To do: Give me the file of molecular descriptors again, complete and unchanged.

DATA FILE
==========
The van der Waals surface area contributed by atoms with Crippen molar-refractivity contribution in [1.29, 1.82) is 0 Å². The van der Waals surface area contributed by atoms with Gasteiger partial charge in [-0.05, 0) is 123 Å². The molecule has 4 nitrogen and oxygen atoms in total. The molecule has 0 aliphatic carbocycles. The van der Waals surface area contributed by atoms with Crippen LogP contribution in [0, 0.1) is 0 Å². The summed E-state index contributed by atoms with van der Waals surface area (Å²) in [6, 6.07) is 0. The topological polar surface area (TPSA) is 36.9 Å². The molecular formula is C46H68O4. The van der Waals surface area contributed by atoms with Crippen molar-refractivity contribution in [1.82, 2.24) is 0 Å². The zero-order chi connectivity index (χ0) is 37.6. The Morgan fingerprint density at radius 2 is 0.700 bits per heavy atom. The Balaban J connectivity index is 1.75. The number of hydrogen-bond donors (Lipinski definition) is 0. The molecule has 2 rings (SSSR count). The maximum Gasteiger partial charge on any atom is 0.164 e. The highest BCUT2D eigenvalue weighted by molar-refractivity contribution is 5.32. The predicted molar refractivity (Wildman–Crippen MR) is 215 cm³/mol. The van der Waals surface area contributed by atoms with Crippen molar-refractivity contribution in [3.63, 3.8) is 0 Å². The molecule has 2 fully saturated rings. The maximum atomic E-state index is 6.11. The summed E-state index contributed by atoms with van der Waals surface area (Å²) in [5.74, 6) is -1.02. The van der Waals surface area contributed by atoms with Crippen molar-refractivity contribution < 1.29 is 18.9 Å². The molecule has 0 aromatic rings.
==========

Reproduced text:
The van der Waals surface area contributed by atoms with Crippen molar-refractivity contribution in [1.29, 1.82) is 0 Å². The van der Waals surface area contributed by atoms with Gasteiger partial charge in [-0.05, 0) is 123 Å². The molecule has 4 nitrogen and oxygen atoms in total. The molecule has 0 aliphatic carbocycles. The van der Waals surface area contributed by atoms with Crippen LogP contribution in [0, 0.1) is 0 Å². The summed E-state index contributed by atoms with van der Waals surface area (Å²) in [6, 6.07) is 0. The topological polar surface area (TPSA) is 36.9 Å². The molecular formula is C46H68O4. The van der Waals surface area contributed by atoms with Crippen molar-refractivity contribution in [1.82, 2.24) is 0 Å². The zero-order chi connectivity index (χ0) is 37.6. The Morgan fingerprint density at radius 2 is 0.700 bits per heavy atom. The Balaban J connectivity index is 1.75. The number of hydrogen-bond donors (Lipinski definition) is 0. The molecule has 2 rings (SSSR count). The maximum Gasteiger partial charge on any atom is 0.164 e. The highest BCUT2D eigenvalue weighted by molar-refractivity contribution is 5.32. The predicted molar refractivity (Wildman–Crippen MR) is 215 cm³/mol. The van der Waals surface area contributed by atoms with Crippen molar-refractivity contribution in [3.63, 3.8) is 0 Å². The molecule has 2 fully saturated rings. The maximum atomic E-state index is 6.11. The summed E-state index contributed by atoms with van der Waals surface area (Å²) in [5.74, 6) is -1.02. The van der Waals surface area contributed by atoms with Crippen molar-refractivity contribution < 1.29 is 18.9 Å². The molecule has 0 aromatic rings.